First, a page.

In these days in which new hobby brewers start every day trying to make beer and micro breweries pop up like mushrooms after a rainy day in the forest, beer brewing is pretty much a man’s game. As beer in general is considered a masculine drink, Brewing as a hobby can easily compete with building furniture or motorbikes from scratch. Seems completely normal now, but for roughly the first 6500 years of the 7 millenia that beer exists, the brewing was mostly done by women. Until the late Middle Ages to be exact. When the Spanish Inquisition made stirring a steamy pot filled with magical brew just a little too dangerous for women. The so called alewives could easliy be mistaken for witches who worked with the devil. Especially if their tasty brew made the customers behave a bit unchristian.
A woman’s game
For as long as historians can date back making beer was always a task of women. While their husbands were out fighting wars, hunting or working the land, their wives at home made sure there was never a shortage of home brewed beverages to provide a happy household. It’s no wonder that in most mythologies the divine creature who’s in charge of beer brewing is a woman. Just look at the Mesopotamian goddess Ninkasi, who got her own hymn, which is also the oldest recipe for beer. Or Tenenet in ancient Egypt, where a great civilization that was largely built on beer. This tradition of women in brewing lasted for thousands of years and was also a normal thing in Europe until the late Middle Ages. Not only would wives brew beers for their families, there were also women who made a bit more to sell from home or in local taverns. These ladies were called alewives.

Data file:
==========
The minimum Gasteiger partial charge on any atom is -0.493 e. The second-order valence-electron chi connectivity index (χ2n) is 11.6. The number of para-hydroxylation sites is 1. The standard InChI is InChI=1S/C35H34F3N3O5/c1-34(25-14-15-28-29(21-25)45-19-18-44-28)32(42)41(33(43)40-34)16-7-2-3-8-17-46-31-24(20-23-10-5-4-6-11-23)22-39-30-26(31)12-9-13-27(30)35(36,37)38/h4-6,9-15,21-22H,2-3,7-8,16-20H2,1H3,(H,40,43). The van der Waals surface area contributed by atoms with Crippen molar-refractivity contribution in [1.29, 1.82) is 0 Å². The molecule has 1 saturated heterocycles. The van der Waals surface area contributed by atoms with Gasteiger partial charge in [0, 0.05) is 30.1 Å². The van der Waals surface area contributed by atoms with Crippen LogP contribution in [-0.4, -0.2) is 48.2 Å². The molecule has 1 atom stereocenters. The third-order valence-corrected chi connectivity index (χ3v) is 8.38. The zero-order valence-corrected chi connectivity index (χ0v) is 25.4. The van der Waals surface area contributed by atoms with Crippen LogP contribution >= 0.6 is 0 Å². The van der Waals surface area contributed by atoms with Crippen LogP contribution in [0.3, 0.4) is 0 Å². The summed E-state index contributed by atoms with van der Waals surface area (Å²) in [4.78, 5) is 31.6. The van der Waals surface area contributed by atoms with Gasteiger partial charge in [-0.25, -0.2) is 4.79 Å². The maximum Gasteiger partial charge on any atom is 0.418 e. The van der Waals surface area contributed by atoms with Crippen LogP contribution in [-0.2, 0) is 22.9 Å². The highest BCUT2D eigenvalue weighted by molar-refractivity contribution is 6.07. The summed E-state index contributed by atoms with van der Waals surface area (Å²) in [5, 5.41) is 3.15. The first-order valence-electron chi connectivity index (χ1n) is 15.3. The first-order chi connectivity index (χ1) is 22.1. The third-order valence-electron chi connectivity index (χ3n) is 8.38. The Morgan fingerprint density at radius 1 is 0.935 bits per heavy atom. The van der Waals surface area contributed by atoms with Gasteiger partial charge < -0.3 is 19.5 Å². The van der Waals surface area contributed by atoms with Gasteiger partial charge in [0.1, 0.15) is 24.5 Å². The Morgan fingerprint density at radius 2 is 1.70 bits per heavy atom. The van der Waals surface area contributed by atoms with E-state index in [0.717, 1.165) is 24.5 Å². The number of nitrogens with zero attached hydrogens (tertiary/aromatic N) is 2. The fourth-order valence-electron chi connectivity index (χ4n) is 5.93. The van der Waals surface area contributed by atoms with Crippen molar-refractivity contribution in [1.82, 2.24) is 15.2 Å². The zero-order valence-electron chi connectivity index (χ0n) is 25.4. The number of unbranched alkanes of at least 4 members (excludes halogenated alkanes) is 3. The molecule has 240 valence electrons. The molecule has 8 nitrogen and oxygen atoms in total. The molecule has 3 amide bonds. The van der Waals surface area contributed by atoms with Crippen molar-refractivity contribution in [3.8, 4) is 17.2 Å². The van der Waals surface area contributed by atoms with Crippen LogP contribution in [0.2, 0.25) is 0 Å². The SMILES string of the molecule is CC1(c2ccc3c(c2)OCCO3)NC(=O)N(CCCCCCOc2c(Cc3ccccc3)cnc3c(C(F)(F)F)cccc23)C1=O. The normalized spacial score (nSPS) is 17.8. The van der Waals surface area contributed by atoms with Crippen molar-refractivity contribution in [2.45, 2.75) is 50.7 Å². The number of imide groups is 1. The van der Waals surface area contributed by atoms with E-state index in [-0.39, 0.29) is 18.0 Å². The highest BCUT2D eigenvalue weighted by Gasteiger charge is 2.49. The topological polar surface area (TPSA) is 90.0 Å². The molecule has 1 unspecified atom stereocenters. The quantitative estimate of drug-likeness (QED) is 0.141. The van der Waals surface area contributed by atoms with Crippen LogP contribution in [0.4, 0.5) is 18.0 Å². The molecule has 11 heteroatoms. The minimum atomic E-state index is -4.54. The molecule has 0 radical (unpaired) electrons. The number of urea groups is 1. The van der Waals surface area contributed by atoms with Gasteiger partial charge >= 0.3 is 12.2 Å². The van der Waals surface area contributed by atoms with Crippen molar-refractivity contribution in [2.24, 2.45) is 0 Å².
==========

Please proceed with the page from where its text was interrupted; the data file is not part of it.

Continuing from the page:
Most of these alewives weren’t making and selling beers to get rich. They were simply trying to keep their families alive, as many of them didn’t have a husband with a job to support them. Hold your horses feminists, it simply wasn’t possible for women to become a blacksmith, beltmaker or butcher at the time. So when women would become a widow or never married at all, they had to make money on their own by doing typical women chores like housekeeping and of course beer brewing. As beer was the only drinkable beverage in the Dark Ages, there was never a shortage of demand. So making a good brew meant having a solid income.
The witch image
To attract customers alewives usually wore long high hats, so they could be easily recognized in the crowded streets. Another trick to boost sales was to hang a broom outside the house as a sign that it was open for business. This tradition is still custom in Peru for places that sell the corn brew chicha. Most houses also had a six-pointed star at the door. The six points of the star were said to represent the most important parts of brewing: grain, malt, hops, yeast, water and the brewer. Now inside the house there was of course a kettle with boiling brew and a cat to keep the mice from eating the precious grain. So there you have it: a woman living alone with her cat, wearing a pointy hat and holding a broom stick, while a mysterious brew inside her house marked with a star got everyone who drank from it under a spell.
When the Spanish Inquisition started it primarily focussed on fighting judaism in christian Europe. But very soon it started to hit others as well. Everyone who was suspected to be involved with the Devil and his works was brought to trial. And as torture was a legal method to get the truth out many of them confessed just to make the suffering stop. Making someone a suspect was a very effective way to settle old scores or to increase your wealth. And that’s exactly what the Catholic church itself must have thought too. As selling beer was big business in times when the plague raged over Europe, these ladies with their knowledge of bubbling potions and spices had to go. So many alewives were excecuted after being charged for performing devil magic. Many others quit their activities cause they feared for their lives. This way the church gained a monopoly in both beer brewing and medicine. This is the darker side to why some of the best beers in the world nowadays are made by Catholic monks.
And so the female brewer largely died in the 16th century as a last symbol of the strong independent woman, who didn’t need any man to support her. However the lady with the pointy hat who knew all about herbs and potions became the classic image of the witch as we know her today. Just imagine how many tales, books, tv-series and films are based on this classic picture of an ale wife. From Grimm’s witch that tried to eat Hansel and Gretel to Snow White’s stepmom to the Wicket Witch from the West, they all probably brew one hell of a beer.